Real Estate Risk of Underestimating Repairs

The next major mistake new investors make involves repairs. More precisely, they tend to drastically underestimate repair costs and timelines. Often, this results from working with a bad contractor, someone who underbids a job then continuously submits cost overruns. 

Say, for example, that a contractor bids $30,000 on a rehab but then submits another $15,000 in cost overruns. If your deal budget initially projected a $20,000 profit, that swing brings it down to $5,000. And, if the contractor also needs more time, your increased holding costs (loan interest, taxes, insurance, etc.) may completely eliminate your profit. 

To avoid this mistake, investors should get multiple bids from different contractors (a minimum of two). This lets you confirm an accurate, fair value pricing bid. And, as part of this process, you’ll need to complete a detailed scope of work and services contract with your selected contractor. This ensures you’re both on the same page in terms of A) work to be completed, B) cost of that work, and C) associated timeline. 

But, we also understand that working with a contractor can overwhelm and challenge new real estate investors. As such, the Do Hard Money team supports all of our members with experienced project managers (PMs). These PMs will work with you through the entire deal, from initial contractor bidding through rehab and sale of the property. These professionals will mentor and guide you through this entire process, helping you avoid the mistake of underestimating your rehab costs. And, in doing so, you’ll significantly reduce your investing risk. 

Reducing Risk through Wholesaling

Lastly, investors can reduce their risk by changing strategy completely. Instead of a fix & flip approach, they can pursue a wholesaling strategy.

With wholesaling, investors don’t actually buy, rehab, and sell properties. Instead, they find the sorts of properties that fit the needs of fix & flip investors. Broadly speaking, the strategy works like this:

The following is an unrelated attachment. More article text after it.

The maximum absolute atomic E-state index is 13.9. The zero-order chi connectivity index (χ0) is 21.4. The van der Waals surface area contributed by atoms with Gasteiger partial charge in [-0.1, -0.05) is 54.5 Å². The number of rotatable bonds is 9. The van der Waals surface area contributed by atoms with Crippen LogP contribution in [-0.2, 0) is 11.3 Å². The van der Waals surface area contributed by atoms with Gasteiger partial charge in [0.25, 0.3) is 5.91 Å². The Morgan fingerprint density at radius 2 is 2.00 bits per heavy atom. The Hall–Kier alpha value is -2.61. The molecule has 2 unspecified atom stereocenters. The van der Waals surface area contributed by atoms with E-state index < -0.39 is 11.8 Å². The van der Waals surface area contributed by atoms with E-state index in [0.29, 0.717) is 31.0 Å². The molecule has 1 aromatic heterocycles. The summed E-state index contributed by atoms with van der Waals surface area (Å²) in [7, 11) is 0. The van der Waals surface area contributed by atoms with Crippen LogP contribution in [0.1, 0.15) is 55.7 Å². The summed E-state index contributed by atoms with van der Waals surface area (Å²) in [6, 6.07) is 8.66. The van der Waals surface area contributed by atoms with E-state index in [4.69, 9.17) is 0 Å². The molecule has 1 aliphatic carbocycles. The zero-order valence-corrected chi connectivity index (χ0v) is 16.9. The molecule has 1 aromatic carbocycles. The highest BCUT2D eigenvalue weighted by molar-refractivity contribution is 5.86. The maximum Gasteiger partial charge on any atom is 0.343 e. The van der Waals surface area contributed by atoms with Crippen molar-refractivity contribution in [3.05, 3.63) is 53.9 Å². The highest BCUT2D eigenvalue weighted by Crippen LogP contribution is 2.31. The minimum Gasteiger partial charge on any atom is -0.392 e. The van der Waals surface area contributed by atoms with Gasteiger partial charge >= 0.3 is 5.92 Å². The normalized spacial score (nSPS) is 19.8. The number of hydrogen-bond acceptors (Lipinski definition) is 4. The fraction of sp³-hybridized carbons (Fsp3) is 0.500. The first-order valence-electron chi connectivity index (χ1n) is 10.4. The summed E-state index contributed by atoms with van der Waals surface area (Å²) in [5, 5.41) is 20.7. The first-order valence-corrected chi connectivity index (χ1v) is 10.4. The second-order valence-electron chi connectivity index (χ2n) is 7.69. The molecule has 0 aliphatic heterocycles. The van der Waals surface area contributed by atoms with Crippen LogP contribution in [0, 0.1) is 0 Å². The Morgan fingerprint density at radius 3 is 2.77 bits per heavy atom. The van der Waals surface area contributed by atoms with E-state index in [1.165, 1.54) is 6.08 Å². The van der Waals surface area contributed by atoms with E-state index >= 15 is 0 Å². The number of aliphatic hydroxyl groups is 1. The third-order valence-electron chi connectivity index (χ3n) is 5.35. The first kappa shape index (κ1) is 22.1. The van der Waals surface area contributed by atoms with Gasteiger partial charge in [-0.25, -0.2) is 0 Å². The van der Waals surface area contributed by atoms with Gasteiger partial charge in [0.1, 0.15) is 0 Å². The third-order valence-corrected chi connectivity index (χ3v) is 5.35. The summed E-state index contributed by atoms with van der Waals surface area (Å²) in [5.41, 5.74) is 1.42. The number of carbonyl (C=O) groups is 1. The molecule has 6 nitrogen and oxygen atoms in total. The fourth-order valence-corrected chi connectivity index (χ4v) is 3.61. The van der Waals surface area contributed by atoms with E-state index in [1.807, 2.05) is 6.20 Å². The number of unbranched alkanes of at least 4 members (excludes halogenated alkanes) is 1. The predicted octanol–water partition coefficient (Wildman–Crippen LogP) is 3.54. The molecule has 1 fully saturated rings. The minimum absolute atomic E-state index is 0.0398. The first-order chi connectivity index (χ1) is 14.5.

• Find a distressed property: Wholesalers look for a property in need of repair, typically at a deep discount, that would support a fix & flip investor’s purchase criteria. 
  • Put the property under contract: Once they find a property, wholesalers put it under contract with the seller. But, the contract should explicitly allow for assignment.
  • Assign the contract: Next, wholesalers assign—or give the rights to—the contract to a third-party investor. And, they do this for a fee. For instance, say you put a property under contract for $100,000. If you assign it to a fix & flip investor for $110,000, you net a $10,000 profit on the deal. 

With this approach, investors avoid a tremendous amount of risk. They don’t need to A) qualify for loans, B) rehab the property, or C) sell the renovated home, all of which reduces risk. Instead, the investors to whom you assign the contracts assume all this risk, as they’re the ones who ultimately close on the purchases. 

But, while wholesaling reduces risk, it also requires a ton of work to find properties. Wholesalers generally need to find even better deals than fix & flip investors, as the numbers need to support both their profit and the fix & flip profit. Once again, Investor’s Edge can help you find these deals.

Final Thoughts

While you can’t eliminate real estate investing risk, you can certainly reduce it with experience. And, for new investors still building this experience, you can help yourself by avoiding these two key mistakes: don’t overvalue properties, and don’t underestimate repair costs.